Nitrite/Nitrate discussion

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Sleebus
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Post by Sleebus » Sun Apr 30, 2017 15:30

Just wondering why you're going with 200 ppm? Normally 156 ppm is used, which is 0.25% of the weight of the meat.
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Bob K
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Post by Bob K » Sun Apr 30, 2017 15:52

While the 156 ppm seems to have become a standard for many recipes, it only applies to commuted meats in U.S. regulations.

http://www.meatsandsausages.com/sausage ... g/nitrates
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Post by Sleebus » Mon May 01, 2017 16:09

Bob K wrote:While the 156 ppm seems to have become a standard for many recipes, it only applies to commuted meats in U.S. regulations.

http://www.meatsandsausages.com/sausage ... g/nitrates
Morton's seems to like it too. If you apply TQ at their suggested rate of 1/2 oz/lb meat, (with 0.5% nitrite) you'll end up at 156.3 ppm, and that's their suggested rate of application for bacon, a dry cure.

With a dry cure (which is what the OP is after), you can go all the way up to 625 ppm nitrite if you want...but is there any need to? Just asking for my own educational purposes here.
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Bob K
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Post by Bob K » Mon May 01, 2017 18:30

Don't confuse dry rub (equilibrium cure ) with something that is dry cured (cured and then dried).

Morton's bacon recipe is a dry rub for Canadian bacon or back bacon. Not really "bacon" as in pork belly. It is not dry cured, its usually a smoked and cooked product.

TQ also contains .5% nitrate and the USDA does not permit nitrates in bacon, or even 156 ppm nitrite, 120 ppm is maximum amount in going nitrite.
Sleebus wrote:With a dry cure (which is what the OP is after), you can go all the way up to 625 ppm nitrite if you want...but is there any need to? Just asking for my own educational purposes here.
Not from a safety standpoint, as there are other safety hurdles involved, in the finished product, Taste ,texture and color could be a factor......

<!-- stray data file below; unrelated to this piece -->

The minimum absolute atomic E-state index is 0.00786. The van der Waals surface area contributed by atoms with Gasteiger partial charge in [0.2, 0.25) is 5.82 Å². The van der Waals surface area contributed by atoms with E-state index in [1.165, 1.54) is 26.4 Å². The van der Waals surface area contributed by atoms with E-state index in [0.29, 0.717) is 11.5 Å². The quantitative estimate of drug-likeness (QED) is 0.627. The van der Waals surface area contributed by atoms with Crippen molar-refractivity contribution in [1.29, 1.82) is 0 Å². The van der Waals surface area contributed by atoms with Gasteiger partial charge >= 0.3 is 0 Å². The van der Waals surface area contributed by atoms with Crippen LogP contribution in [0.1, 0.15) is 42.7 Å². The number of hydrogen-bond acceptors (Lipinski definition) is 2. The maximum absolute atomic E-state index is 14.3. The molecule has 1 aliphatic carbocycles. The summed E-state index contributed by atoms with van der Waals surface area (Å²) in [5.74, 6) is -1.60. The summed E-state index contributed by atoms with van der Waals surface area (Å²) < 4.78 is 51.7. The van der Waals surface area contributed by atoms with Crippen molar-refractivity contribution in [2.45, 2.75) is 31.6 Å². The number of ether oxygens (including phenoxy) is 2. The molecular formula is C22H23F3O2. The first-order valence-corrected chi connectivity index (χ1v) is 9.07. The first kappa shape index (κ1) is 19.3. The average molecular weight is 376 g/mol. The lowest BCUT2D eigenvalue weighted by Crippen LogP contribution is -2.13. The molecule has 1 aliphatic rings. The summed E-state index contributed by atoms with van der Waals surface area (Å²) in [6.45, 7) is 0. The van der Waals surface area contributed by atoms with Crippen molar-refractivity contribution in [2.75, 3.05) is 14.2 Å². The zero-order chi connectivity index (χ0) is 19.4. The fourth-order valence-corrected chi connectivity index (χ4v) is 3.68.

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Post by Sleebus » Mon May 01, 2017 20:14

My confusion probably stems from Morton labeling on the back of the bag that states " for dry curing hams and bacon". Their "dry curing" is a dry rub. I was just using their terminology.
TQ also contains .5% nitrate and the USDA does not permit nitrates in bacon, or even 156 ppm nitrite, 120 ppm is maximum amount in going nitrite.
Unless I'm reading the below incorrectly, I thought the 120 ppm was a minimum?
As a matter of policy, the Agency requires a minimum of 120 ppm of ingoing nitrite in all cured "Keep Refrigerated" products, unless the establishment can demonstrate that safety is assured by some other preservation process, such as thermal processing, pH or moisture control.
I always thought that it was odd that TQ had both nitrites and nitrates, considering the ban on nitrates in food that's cooked. It appears that TQ is more of a Cure #2 than a Cure #1, although it should be safe if the food isn't taken above 266°. I did use Morton's sugar cure (which has the same percentages as TQ) for doing belly bacon, and it did get baked, so we probably got a dose of nitrosamines. I'll be sticking to Cure #1 for bacon in the future.
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Post by Bob K » Mon May 01, 2017 20:45

It gets confusing. You just need to separate a dry rub cure from a dry cured product.

As far as bacon scroll down to page 27 in the same regulations. You will find that the maximum in-going nitrite is 120ppm for regular bacon and 200 ppm for dry cured bacon (pancetta).

Bacon has its own "rules"

https://www.fsis.usda.gov/wps/wcm/conne ... OD=AJPERES
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Post by Sleebus » Tue May 02, 2017 12:51

Ah man. Always seems to be some exception somewhere. Ok. I'm gonna have to set down one evening and read the dang book. I appreciate your patience with my questions. :grin:
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